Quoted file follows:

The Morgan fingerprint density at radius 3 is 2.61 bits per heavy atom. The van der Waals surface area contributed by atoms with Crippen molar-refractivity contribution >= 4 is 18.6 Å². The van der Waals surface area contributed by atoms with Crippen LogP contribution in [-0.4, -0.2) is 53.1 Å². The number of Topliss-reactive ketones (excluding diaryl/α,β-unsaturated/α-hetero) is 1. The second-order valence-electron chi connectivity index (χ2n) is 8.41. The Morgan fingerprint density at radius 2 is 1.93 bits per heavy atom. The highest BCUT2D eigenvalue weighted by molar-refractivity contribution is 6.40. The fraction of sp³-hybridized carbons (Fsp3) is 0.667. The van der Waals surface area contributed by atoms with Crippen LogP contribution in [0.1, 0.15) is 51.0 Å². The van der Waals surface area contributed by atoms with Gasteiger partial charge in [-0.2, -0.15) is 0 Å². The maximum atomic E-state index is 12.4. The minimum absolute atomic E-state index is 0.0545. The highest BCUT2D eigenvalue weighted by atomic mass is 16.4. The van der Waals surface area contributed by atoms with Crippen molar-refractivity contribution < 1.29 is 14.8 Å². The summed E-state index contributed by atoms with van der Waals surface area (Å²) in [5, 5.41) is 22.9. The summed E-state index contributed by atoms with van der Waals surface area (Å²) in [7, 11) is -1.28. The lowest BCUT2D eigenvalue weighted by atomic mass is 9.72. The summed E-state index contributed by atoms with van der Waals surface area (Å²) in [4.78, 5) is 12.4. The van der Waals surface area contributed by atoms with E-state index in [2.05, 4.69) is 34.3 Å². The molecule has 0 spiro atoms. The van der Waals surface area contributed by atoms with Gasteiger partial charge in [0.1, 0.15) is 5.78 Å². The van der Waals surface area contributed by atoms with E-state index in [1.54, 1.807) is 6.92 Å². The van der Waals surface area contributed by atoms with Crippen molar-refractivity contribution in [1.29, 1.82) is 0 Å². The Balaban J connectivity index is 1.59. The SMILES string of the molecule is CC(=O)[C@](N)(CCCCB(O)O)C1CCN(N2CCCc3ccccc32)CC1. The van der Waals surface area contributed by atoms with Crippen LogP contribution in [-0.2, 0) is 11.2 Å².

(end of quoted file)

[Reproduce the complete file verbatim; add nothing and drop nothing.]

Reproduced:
The Morgan fingerprint density at radius 3 is 2.61 bits per heavy atom. The van der Waals surface area contributed by atoms with Crippen molar-refractivity contribution >= 4 is 18.6 Å². The van der Waals surface area contributed by atoms with Crippen LogP contribution in [-0.4, -0.2) is 53.1 Å². The number of Topliss-reactive ketones (excluding diaryl/α,β-unsaturated/α-hetero) is 1. The second-order valence-electron chi connectivity index (χ2n) is 8.41. The Morgan fingerprint density at radius 2 is 1.93 bits per heavy atom. The highest BCUT2D eigenvalue weighted by molar-refractivity contribution is 6.40. The fraction of sp³-hybridized carbons (Fsp3) is 0.667. The van der Waals surface area contributed by atoms with Crippen LogP contribution in [0.1, 0.15) is 51.0 Å². The van der Waals surface area contributed by atoms with Gasteiger partial charge in [-0.2, -0.15) is 0 Å². The maximum atomic E-state index is 12.4. The minimum absolute atomic E-state index is 0.0545. The highest BCUT2D eigenvalue weighted by atomic mass is 16.4. The van der Waals surface area contributed by atoms with Crippen molar-refractivity contribution < 1.29 is 14.8 Å². The summed E-state index contributed by atoms with van der Waals surface area (Å²) in [5, 5.41) is 22.9. The summed E-state index contributed by atoms with van der Waals surface area (Å²) in [7, 11) is -1.28. The lowest BCUT2D eigenvalue weighted by atomic mass is 9.72. The summed E-state index contributed by atoms with van der Waals surface area (Å²) in [4.78, 5) is 12.4. The van der Waals surface area contributed by atoms with E-state index in [2.05, 4.69) is 34.3 Å². The molecule has 0 spiro atoms. The van der Waals surface area contributed by atoms with Gasteiger partial charge in [0.1, 0.15) is 5.78 Å². The van der Waals surface area contributed by atoms with E-state index in [1.54, 1.807) is 6.92 Å². The van der Waals surface area contributed by atoms with Crippen molar-refractivity contribution in [1.29, 1.82) is 0 Å². The Balaban J connectivity index is 1.59. The SMILES string of the molecule is CC(=O)[C@](N)(CCCCB(O)O)C1CCN(N2CCCc3ccccc32)CC1. The van der Waals surface area contributed by atoms with Crippen LogP contribution in [-0.2, 0) is 11.2 Å².